Oh Love That Will Not Let Me Go...George Matheson
O Love that will not let me go,
I rest my weary soul in thee;
I give thee back the life I owe,
That in thine ocean depths its flow
May richer, fuller be.
O light that followest all my way,
I yield my flickering torch to thee;
My heart restores its borrowed ray,
That in thy sunshine’s blaze its day
May brighter, fairer be.
O Joy that seekest me through pain,
I cannot close my heart to thee;
I trace the rainbow through the rain,
And feel the promise is not vain,
That morn shall tearless be.
O Cross that liftest up my head,
I dare not ask to fly from thee;
I lay in dust life’s glory dead,
And from the ground there blossoms red
Life that shall endless be.
Written in five minutes in June of 1881 by George Matheson on the evening of his sister's wedding - a ceremony he was not allowed to attend. He was blind.
Years earlier, Matheson, a promising young theologian, was engaged to be married himself when his eyes gave way. There was no reason behind it; he just started losing his sight. Doctors were at a loss. Learning of her fiance's fate, she broke off the enagement. She told Matheson she could not go through life with a blindman.
Crushed, he poured himself deeper into his studies. He wrote a book, brilliant in places; however, because of his poor eyesight, there were also unmistakeable errors. Critics took him to task. His second dream dashed to pieces.
During this time, his sister had taken care of him. With her help, he was able to take a pastoral position and began speaking to a reported 1,500+ people a week. But she was no longer to be there for him. Even this opportunity was slipping away. And tonight, this night, she was getting married. His family had left him at home.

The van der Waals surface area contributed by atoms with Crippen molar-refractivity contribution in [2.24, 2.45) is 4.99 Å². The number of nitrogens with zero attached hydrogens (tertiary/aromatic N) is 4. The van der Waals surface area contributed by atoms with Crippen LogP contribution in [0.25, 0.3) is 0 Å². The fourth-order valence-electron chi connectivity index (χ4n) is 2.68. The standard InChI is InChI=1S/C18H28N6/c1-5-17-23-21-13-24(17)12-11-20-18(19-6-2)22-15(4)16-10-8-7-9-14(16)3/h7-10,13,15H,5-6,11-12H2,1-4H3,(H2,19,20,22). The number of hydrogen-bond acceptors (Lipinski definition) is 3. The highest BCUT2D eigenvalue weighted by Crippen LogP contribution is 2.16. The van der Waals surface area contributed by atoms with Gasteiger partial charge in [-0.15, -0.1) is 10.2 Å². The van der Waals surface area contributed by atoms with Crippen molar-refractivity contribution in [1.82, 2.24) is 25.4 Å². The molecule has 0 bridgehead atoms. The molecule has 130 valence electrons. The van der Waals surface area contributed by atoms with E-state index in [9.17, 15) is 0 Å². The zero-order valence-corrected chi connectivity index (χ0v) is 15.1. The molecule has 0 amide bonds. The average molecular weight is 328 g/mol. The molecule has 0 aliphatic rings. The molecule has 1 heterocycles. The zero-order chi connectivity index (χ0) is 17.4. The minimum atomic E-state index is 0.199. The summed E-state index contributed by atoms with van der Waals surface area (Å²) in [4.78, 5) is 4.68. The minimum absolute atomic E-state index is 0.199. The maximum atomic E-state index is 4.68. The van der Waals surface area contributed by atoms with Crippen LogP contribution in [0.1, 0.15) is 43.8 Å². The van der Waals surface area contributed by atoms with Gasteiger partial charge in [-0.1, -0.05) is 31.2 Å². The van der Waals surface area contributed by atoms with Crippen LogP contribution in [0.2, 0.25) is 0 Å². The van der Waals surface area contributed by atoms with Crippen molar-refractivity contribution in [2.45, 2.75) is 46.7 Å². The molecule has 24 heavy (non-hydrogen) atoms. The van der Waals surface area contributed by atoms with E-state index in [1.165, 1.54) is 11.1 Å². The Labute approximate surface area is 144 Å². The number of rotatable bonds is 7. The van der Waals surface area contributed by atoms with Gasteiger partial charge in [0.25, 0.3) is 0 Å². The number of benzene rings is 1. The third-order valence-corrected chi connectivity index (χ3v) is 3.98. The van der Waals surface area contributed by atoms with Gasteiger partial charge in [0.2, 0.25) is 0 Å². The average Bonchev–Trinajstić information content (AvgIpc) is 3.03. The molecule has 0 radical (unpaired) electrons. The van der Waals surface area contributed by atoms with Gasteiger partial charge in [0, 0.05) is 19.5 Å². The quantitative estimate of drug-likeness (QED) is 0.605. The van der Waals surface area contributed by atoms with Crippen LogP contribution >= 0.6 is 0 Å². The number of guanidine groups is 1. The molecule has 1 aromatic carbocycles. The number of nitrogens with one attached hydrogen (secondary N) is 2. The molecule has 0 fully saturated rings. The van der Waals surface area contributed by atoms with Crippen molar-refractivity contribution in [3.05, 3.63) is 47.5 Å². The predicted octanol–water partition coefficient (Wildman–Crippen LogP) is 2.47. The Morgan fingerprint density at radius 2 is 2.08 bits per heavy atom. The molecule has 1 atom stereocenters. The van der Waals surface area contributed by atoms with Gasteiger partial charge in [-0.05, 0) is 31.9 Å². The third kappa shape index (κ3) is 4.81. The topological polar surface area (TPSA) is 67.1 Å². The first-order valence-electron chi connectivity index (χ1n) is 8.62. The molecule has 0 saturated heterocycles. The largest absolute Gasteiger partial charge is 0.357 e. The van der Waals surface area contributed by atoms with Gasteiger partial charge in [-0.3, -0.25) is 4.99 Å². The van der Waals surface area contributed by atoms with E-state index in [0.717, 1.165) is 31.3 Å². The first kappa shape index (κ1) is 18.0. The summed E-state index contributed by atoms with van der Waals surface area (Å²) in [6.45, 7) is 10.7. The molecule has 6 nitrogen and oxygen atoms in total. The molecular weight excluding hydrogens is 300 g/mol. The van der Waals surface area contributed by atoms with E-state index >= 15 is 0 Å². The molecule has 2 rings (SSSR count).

It was in the midst of this that he wrote these words...O love that will not let me go, I rest me weary soul in thee...O Joy you seek me through the pain I cannot close my heart to thee; I trace the rainbow through the rain, and feel the promise is not vain that morn shall tearless be...
Matheson once wrote that his was “an obstructed life, a circumscribed life…but a life of quenchless hopefulness, a life which has beaten persistently against the cage of circumstance, and which even at the time of abandoned work has said not “Good night” but “Good morning.”
George Matheson now has eyes. He lives in a land of everlasting mornings. I hope to meet him someday. Until then, thank you, sir. Thanks for persevering through trial after trial, for leaving this song and for living with quenchless hope.
To hear and see a recent rendition with Sandra McCracken and Derek Webb go to